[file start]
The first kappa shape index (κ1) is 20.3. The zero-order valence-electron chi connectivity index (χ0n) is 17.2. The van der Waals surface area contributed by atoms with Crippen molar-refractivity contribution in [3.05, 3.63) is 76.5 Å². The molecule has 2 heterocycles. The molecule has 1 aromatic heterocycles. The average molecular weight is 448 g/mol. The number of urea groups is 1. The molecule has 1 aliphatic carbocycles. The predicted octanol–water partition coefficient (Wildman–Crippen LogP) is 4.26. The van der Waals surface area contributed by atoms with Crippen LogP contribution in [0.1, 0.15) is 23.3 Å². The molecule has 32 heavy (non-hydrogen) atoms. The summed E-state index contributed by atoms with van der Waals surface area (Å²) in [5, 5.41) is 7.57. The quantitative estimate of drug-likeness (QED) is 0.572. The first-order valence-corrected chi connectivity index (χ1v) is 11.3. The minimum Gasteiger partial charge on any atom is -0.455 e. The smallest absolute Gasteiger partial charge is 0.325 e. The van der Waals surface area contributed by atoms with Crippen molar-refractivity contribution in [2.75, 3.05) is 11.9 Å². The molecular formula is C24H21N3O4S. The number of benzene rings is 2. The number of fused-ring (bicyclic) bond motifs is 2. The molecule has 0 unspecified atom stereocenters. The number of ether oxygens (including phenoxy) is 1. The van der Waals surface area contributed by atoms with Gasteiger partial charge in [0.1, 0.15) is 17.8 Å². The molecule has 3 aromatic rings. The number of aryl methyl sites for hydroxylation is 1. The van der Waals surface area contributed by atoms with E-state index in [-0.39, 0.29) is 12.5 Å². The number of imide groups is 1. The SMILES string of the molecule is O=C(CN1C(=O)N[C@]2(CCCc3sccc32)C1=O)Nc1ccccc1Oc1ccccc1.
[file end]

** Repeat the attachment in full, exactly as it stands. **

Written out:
The first kappa shape index (κ1) is 20.3. The zero-order valence-electron chi connectivity index (χ0n) is 17.2. The van der Waals surface area contributed by atoms with Crippen molar-refractivity contribution in [3.05, 3.63) is 76.5 Å². The molecule has 2 heterocycles. The molecule has 1 aromatic heterocycles. The average molecular weight is 448 g/mol. The number of urea groups is 1. The molecule has 1 aliphatic carbocycles. The predicted octanol–water partition coefficient (Wildman–Crippen LogP) is 4.26. The van der Waals surface area contributed by atoms with Crippen LogP contribution in [0.1, 0.15) is 23.3 Å². The molecule has 32 heavy (non-hydrogen) atoms. The summed E-state index contributed by atoms with van der Waals surface area (Å²) in [5, 5.41) is 7.57. The quantitative estimate of drug-likeness (QED) is 0.572. The first-order valence-corrected chi connectivity index (χ1v) is 11.3. The minimum Gasteiger partial charge on any atom is -0.455 e. The smallest absolute Gasteiger partial charge is 0.325 e. The van der Waals surface area contributed by atoms with Crippen molar-refractivity contribution in [2.75, 3.05) is 11.9 Å². The molecular formula is C24H21N3O4S. The number of benzene rings is 2. The number of fused-ring (bicyclic) bond motifs is 2. The molecule has 0 unspecified atom stereocenters. The number of ether oxygens (including phenoxy) is 1. The van der Waals surface area contributed by atoms with Gasteiger partial charge in [0.1, 0.15) is 17.8 Å². The molecule has 3 aromatic rings. The number of aryl methyl sites for hydroxylation is 1. The van der Waals surface area contributed by atoms with E-state index in [-0.39, 0.29) is 12.5 Å². The number of imide groups is 1. The SMILES string of the molecule is O=C(CN1C(=O)N[C@]2(CCCc3sccc32)C1=O)Nc1ccccc1Oc1ccccc1.